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"Financial regulation in a fast changing world" - Speech by Gerry Cross, Director of Financial Regulation: Policy & Risk, at IACT Annual Conference

17 November 2021 Speech

Gerry Cross

Speech delivered at Irish Association of Corporate Treasurers (IACT) Annual Conference

Introduction

Good afternoon. It is a pleasure to speak at the Annual Conference of the Irish Association of Corporate Treasurers. Many thanks to the Association for the invitation.
The IACT is an important voice of key actors in the economy. As an integrated financial regulator for the Central Bank of Ireland the economy is at the heart of our mandate: the optimal functioning of the economy and the economic wellbeing of citizens.

At the Central Bank of Ireland we have recently published our new multi-year Strategy.1 The Strategy is the outcome of an intensive gerrprocess of analysis, consultation and engagement. We have looked at the current financial and economic landscape, likely developments over the next five years and beyond, and considered how we should position ourselves, prioritise our actions, and focus our efforts during that period to realise the opportunities and address the challenges that will arise.

Our Strategy lays the foundation for how we will prioritise our work over the next five years. It identifies four strategic themes for the Central Bank. Safeguarding: that is the fulfilment of our mandate to maintain price stability and financial stability and to ensure that the interests of consumers are secured. Future focused: in a world of rapid change we seek to understand the dynamics of change and to carry out our work in a manner that allows the benefits of such change to be realised while the risks are managed. Open and engaged: we will enhance our engagement with the full range of our stakeholders – citizens, consumers, and businesses including both those that we regulate and those that we do not. We want to improve the quality of our discussion with them so that we can better understand their challenges, concerns and perspectives and better explain our approach and what we are doing. And, fourthly, Transforming. We will change the way we operate to keep up and be successful in a changing world. We will be focused on being more agile, enhancing our skills and capabilities, and making even better use of technology.

The mission of the Central Bank is set out clearly in the Strategy. It is to serve the public interest by maintaining monetary and financial stability while ensuring that the financial system operates in the best interests of consumers and the wider economy. I am here today to discuss with you financial regulation. Financial regulation is there to ensure that the financial system operates in a manner that supports the effective – and of course sustainable – functioning of the economy and that contributes significantly to the economic wellbeing of citizens.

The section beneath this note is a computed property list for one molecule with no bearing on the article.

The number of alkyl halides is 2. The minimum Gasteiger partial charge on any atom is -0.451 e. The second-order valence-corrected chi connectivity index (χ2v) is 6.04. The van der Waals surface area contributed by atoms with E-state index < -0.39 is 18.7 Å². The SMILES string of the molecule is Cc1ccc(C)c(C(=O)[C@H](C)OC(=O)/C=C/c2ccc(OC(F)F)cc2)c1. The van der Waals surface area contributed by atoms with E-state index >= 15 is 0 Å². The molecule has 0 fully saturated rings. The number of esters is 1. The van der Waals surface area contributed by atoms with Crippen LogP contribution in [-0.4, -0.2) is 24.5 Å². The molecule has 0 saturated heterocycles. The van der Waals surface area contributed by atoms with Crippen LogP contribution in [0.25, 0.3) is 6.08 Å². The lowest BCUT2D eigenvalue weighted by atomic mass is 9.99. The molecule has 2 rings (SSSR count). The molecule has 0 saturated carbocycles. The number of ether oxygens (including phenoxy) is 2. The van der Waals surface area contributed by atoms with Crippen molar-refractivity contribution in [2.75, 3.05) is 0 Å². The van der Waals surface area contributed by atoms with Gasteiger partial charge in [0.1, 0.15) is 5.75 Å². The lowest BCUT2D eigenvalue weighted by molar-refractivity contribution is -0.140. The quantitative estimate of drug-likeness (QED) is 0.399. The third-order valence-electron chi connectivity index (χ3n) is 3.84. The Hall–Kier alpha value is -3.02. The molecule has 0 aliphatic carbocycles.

There are a number of topics that we could usefully discuss this afternoon. However, given time constraints let me focus on a few key issues: technological innovation, climate change, and individual accountability. But let me start with stakeholder engagement our revised approach to which we published last week as the Feedback Statement to our Consultation Paper 136.2

Stakeholder engagement

If we at the Central Bank of Ireland are to fulfil our mandate effectively two things are important: firstly that we have the best possible knowledge and understanding about the environment in which we carry out our responsibilities. For a central bank and regulator this is centrally important: to understand as fully as possible the context in which we operate and the likely impact of measures that we propose to take. And secondly, that we are able to communicate and explain as well as we possibly can what we are doing and the reasons why we are doing it. A very large part of policy success is driven by the extent to which those who are impacted by a particular policy, directly or indirectly, understand it and are able to internalise it in their own activities and approaches.

High quality stakeholder engagement is central to achieving these objectives. At the Central Bank we engage widely with stakeholders from a range of different perspectives. During the course of the last year we have been doing a review of how we carry out our stakeholder engagement to see if there are ways in which we can enhance it. We carried out a consultation exercise focused on Consultation Paper 136. We received a high quality set of responses. Over the recent weeks we have been considering these responses and as I have said we have just published our feedback statement on the consultation paper and are now moving to implement the new arrangements.

We will continue to reflect on the more granular, implementation-related feedback that we received as we implement these enhancements.

Amongst the enhancements that we will make are the following:

  • We are planning to enhance our engagement with consumers and the users of financial services. One important aspect of this will be to increase the role of the Central Bank Consumer Advisory Group – both in terms of the scope of its engagement and its membership. We will also enhance our engagement with civil society through our civil society roundtables;